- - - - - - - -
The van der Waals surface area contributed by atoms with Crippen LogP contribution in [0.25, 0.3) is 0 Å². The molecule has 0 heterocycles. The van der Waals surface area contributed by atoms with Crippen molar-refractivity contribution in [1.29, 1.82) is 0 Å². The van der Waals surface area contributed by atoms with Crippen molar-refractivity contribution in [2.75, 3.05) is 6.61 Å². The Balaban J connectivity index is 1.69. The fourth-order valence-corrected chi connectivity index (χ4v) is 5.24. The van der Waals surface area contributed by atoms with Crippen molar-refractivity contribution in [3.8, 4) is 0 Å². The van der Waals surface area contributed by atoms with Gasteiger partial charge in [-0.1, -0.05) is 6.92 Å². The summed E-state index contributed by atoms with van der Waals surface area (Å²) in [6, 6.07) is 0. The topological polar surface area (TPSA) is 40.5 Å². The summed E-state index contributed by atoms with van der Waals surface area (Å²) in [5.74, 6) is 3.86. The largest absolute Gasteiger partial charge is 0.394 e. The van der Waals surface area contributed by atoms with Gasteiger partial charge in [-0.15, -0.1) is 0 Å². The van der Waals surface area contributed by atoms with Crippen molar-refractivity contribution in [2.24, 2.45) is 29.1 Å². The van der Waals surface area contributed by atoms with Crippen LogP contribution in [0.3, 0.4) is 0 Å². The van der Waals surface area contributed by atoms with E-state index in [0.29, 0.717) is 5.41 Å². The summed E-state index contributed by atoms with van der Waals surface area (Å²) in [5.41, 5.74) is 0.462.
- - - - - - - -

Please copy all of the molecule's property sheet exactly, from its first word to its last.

The van der Waals surface area contributed by atoms with Crippen LogP contribution in [0.25, 0.3) is 0 Å². The molecule has 0 heterocycles. The van der Waals surface area contributed by atoms with Crippen molar-refractivity contribution in [1.29, 1.82) is 0 Å². The van der Waals surface area contributed by atoms with Crippen molar-refractivity contribution in [2.75, 3.05) is 6.61 Å². The Balaban J connectivity index is 1.69. The fourth-order valence-corrected chi connectivity index (χ4v) is 5.24. The van der Waals surface area contributed by atoms with Crippen molar-refractivity contribution in [3.8, 4) is 0 Å². The van der Waals surface area contributed by atoms with Gasteiger partial charge in [-0.1, -0.05) is 6.92 Å². The summed E-state index contributed by atoms with van der Waals surface area (Å²) in [6, 6.07) is 0. The topological polar surface area (TPSA) is 40.5 Å². The summed E-state index contributed by atoms with van der Waals surface area (Å²) in [5.74, 6) is 3.86. The largest absolute Gasteiger partial charge is 0.394 e. The van der Waals surface area contributed by atoms with Gasteiger partial charge in [-0.15, -0.1) is 0 Å². The van der Waals surface area contributed by atoms with Crippen molar-refractivity contribution in [2.24, 2.45) is 29.1 Å². The van der Waals surface area contributed by atoms with Crippen LogP contribution in [0.3, 0.4) is 0 Å². The van der Waals surface area contributed by atoms with E-state index in [0.29, 0.717) is 5.41 Å². The summed E-state index contributed by atoms with van der Waals surface area (Å²) in [5.41, 5.74) is 0.462.